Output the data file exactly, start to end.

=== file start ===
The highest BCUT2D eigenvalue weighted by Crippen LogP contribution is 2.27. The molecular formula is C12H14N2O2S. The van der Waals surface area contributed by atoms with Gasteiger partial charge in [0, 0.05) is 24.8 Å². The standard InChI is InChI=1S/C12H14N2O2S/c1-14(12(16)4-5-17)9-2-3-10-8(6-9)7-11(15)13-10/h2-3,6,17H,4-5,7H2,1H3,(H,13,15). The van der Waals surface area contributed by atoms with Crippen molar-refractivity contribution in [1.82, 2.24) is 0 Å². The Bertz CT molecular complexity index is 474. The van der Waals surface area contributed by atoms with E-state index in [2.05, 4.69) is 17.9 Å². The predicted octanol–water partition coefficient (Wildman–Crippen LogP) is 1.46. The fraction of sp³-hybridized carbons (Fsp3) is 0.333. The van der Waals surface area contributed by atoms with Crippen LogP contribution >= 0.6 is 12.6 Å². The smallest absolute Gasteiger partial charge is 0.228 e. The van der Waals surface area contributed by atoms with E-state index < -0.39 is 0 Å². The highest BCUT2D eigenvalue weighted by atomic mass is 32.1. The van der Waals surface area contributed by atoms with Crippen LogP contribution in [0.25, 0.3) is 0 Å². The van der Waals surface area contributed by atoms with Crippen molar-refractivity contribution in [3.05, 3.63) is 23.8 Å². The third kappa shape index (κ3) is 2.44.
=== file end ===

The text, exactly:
The highest BCUT2D eigenvalue weighted by Crippen LogP contribution is 2.27. The molecular formula is C12H14N2O2S. The van der Waals surface area contributed by atoms with Gasteiger partial charge in [0, 0.05) is 24.8 Å². The standard InChI is InChI=1S/C12H14N2O2S/c1-14(12(16)4-5-17)9-2-3-10-8(6-9)7-11(15)13-10/h2-3,6,17H,4-5,7H2,1H3,(H,13,15). The van der Waals surface area contributed by atoms with Crippen molar-refractivity contribution in [1.82, 2.24) is 0 Å². The Bertz CT molecular complexity index is 474. The van der Waals surface area contributed by atoms with E-state index in [2.05, 4.69) is 17.9 Å². The predicted octanol–water partition coefficient (Wildman–Crippen LogP) is 1.46. The fraction of sp³-hybridized carbons (Fsp3) is 0.333. The van der Waals surface area contributed by atoms with Crippen LogP contribution >= 0.6 is 12.6 Å². The smallest absolute Gasteiger partial charge is 0.228 e. The van der Waals surface area contributed by atoms with E-state index < -0.39 is 0 Å². The highest BCUT2D eigenvalue weighted by atomic mass is 32.1. The van der Waals surface area contributed by atoms with Crippen LogP contribution in [0.25, 0.3) is 0 Å². The van der Waals surface area contributed by atoms with Crippen molar-refractivity contribution in [3.05, 3.63) is 23.8 Å². The third kappa shape index (κ3) is 2.44.